August 20th, 2012
06:02 PM ET
“If These Walls Could Talk” is a weekly look back at the storied history of the White House – from Washington to Obama, from the absurd to the historic.
Washington (CNN) - When Dolley Madison was fleeing the White House with George Washington's portrait among her few precious keepsakes, she couldn't have known that her place as a legendary White House figure was being cemented in that moment.
But that event, which happened this week in 1814, has done exactly that. To this day, presidents and politicos alike retell the story of Dolley Madison and the Washington portrait.
With the British marching into Washington during the War of 1812, Dolley, wife of the then-fourth president of the United States, James Madison, decided that instead of retaining the first couple's personal belongings, she wanted to save the iconic full-length portrait of George Washington. While being pressured to leave, Dolley insisted the portrait be saved, frame broken and canvas rolled up before everyone abandoned the White House.
Little did Dolley Madison know the portrait she had saved was actually a copy of the Gilbert Stuart original.
Much of the history from that interesting decision was recorded by Dolley Madison in a letter to her sister, Lucy Washington. Lucy had married the nephew of former President Washington.
"My husband left me yesterday morng. to join Gen. Winder," wrote Dolley about her husbands decision to join his generals on the battlefield. "He enquired anxiously whether I had courage, or firmness to remain in the President's house until his return."
The letter continues, with the notoriously social Dolley telling her sister that all her "friends and acquaintances are all gone." According to the White House Historical Association, "Dolley Madison continued entertaining at the White House until war virtually reached her doorstep."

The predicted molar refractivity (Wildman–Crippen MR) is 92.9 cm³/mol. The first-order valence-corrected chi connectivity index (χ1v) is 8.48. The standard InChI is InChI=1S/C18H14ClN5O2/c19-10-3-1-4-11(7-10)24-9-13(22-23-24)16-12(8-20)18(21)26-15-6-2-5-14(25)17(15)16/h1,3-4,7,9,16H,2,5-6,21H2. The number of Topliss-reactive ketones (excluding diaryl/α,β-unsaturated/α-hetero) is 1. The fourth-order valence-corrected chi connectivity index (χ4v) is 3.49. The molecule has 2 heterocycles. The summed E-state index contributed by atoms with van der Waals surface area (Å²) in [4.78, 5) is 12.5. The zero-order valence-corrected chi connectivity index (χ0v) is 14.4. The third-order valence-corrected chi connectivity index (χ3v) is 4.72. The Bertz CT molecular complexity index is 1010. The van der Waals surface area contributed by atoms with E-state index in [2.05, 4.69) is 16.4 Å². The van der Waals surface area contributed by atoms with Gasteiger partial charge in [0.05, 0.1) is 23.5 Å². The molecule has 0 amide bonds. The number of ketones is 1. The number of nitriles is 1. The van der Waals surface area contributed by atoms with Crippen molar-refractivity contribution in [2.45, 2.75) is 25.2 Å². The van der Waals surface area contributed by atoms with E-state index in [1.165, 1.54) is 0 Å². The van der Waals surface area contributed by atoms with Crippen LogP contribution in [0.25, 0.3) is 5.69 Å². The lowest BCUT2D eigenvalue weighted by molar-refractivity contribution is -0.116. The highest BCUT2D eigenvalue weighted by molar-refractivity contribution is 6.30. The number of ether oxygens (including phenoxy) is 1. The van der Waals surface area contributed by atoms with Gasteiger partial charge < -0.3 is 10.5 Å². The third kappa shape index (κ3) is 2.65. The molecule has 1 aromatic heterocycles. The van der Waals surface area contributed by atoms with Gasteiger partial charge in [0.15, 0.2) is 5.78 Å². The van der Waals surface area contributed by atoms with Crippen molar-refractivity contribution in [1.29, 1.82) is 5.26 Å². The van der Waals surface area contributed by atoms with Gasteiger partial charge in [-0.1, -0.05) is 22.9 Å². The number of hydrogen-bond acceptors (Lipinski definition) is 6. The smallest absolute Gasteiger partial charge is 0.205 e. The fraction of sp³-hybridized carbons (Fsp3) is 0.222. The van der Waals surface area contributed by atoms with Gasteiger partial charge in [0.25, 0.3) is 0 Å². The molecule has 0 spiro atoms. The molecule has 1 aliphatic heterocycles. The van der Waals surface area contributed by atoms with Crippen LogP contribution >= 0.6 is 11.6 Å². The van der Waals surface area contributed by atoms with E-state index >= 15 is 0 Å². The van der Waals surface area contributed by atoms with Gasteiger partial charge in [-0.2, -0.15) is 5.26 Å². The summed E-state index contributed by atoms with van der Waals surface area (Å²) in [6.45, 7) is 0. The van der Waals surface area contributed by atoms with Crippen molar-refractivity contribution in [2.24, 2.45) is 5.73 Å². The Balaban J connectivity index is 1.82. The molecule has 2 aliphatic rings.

After a disastrous defeat in Bladensburg, Maryland, the battle that James Madison witnessed, the fate of Washington, D.C. seemed inevitable.
"Will you believe it, my Sister? We have had a battle or skirmish near Bladensburg, and I am still here within sound of the cannon," Dolley wrote. "Mr. Madison comes not; may God protect him!"
With Dolley and White House staff closely watching as British soldiers gathered in the distance, their fate was also apparent - they had to flee. With her servants in tow, Madison fled the White House with the expectation that the British soldiers were about to denigrate the capital of the United States.
After writing to her sister that "Mr. Carroll," the man sent to hasten her departure, was in a bad mood because she insisted on keeping the Washington portrait, she describes the "perilous" moments it took to break the frame and remove the canvas.
"And now, dear sister, I must leave this house, or the retreating army will make me a prisoner in it, by filling up the road I am directed to take," concluded Dolley. "When I shall again write you, or where I shall be tomorrow, I cannot tell!!"
The Madisons would later be reunited, the White House would be rebuilt and the United States, after both naval and land victories, would go on to win the War of 1812. After the presidency, the Madisons retired to their estate - Montpelier - in Orange County, Virginia. James would die in 1836, leaving Dolley to live out life on her own.
She would later move back to Washington, surrounded by the friends that she had entertained for years at the White House. In 1849, Dolley Madison died "honored and loved by all," according to her White House biography.
Nearly 198 years after the portrait of George Washington was saved, the story of Dolley Madison's curious decision remains so engrained in White House lore that the future occupants of the house even joke about it.
"When the British burned the White House in 1814. Dolley Madison famously saved this portrait of the first George W.," former President George W. Bush said at the unveiling of his presidential portrait. "Now Michelle, if anything happens, there is your man," Bush said to First Lady Michelle Obama while pointing to his new portrait.
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